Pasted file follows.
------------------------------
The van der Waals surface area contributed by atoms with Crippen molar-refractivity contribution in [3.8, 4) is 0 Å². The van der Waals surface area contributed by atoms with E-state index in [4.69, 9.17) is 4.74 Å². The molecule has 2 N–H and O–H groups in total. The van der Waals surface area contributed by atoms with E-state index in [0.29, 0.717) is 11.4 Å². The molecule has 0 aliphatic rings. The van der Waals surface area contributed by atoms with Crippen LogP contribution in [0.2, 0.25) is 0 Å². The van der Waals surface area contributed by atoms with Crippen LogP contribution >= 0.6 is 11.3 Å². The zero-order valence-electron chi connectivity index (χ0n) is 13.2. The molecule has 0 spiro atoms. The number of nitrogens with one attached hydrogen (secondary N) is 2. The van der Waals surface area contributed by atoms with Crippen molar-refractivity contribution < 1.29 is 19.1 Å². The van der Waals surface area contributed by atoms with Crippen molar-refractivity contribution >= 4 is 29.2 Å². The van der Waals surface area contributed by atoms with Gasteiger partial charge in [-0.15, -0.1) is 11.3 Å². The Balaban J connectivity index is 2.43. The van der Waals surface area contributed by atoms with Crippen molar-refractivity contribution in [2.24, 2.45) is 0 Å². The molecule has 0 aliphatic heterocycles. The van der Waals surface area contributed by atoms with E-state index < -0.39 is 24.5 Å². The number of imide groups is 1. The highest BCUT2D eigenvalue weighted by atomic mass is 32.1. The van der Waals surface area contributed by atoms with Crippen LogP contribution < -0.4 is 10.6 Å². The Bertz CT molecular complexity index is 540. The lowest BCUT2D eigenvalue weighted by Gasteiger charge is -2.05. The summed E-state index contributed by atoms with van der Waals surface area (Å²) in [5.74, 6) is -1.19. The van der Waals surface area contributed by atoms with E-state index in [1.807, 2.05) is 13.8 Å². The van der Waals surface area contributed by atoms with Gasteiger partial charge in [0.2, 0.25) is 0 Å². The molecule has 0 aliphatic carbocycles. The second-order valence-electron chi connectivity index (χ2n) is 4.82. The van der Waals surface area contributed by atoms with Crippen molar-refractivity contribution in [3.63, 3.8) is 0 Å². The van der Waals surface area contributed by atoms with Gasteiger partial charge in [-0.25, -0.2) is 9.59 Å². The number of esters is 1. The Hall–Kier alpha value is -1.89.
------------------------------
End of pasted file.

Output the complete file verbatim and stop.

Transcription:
The van der Waals surface area contributed by atoms with Crippen molar-refractivity contribution in [3.8, 4) is 0 Å². The van der Waals surface area contributed by atoms with E-state index in [4.69, 9.17) is 4.74 Å². The molecule has 2 N–H and O–H groups in total. The van der Waals surface area contributed by atoms with E-state index in [0.29, 0.717) is 11.4 Å². The molecule has 0 aliphatic rings. The van der Waals surface area contributed by atoms with Crippen LogP contribution in [0.2, 0.25) is 0 Å². The van der Waals surface area contributed by atoms with Crippen LogP contribution >= 0.6 is 11.3 Å². The zero-order valence-electron chi connectivity index (χ0n) is 13.2. The molecule has 0 spiro atoms. The number of nitrogens with one attached hydrogen (secondary N) is 2. The van der Waals surface area contributed by atoms with Crippen molar-refractivity contribution < 1.29 is 19.1 Å². The van der Waals surface area contributed by atoms with Crippen molar-refractivity contribution >= 4 is 29.2 Å². The van der Waals surface area contributed by atoms with Gasteiger partial charge in [-0.15, -0.1) is 11.3 Å². The Balaban J connectivity index is 2.43. The van der Waals surface area contributed by atoms with Crippen molar-refractivity contribution in [2.24, 2.45) is 0 Å². The molecule has 0 aliphatic heterocycles. The van der Waals surface area contributed by atoms with E-state index < -0.39 is 24.5 Å². The number of imide groups is 1. The highest BCUT2D eigenvalue weighted by atomic mass is 32.1. The van der Waals surface area contributed by atoms with Crippen LogP contribution < -0.4 is 10.6 Å². The Bertz CT molecular complexity index is 540. The lowest BCUT2D eigenvalue weighted by Gasteiger charge is -2.05. The summed E-state index contributed by atoms with van der Waals surface area (Å²) in [5.74, 6) is -1.19. The van der Waals surface area contributed by atoms with E-state index in [1.807, 2.05) is 13.8 Å². The van der Waals surface area contributed by atoms with Gasteiger partial charge in [0.2, 0.25) is 0 Å². The molecule has 0 aliphatic carbocycles. The second-order valence-electron chi connectivity index (χ2n) is 4.82. The van der Waals surface area contributed by atoms with Crippen molar-refractivity contribution in [3.63, 3.8) is 0 Å². The van der Waals surface area contributed by atoms with Gasteiger partial charge in [-0.25, -0.2) is 9.59 Å². The number of esters is 1. The Hall–Kier alpha value is -1.89.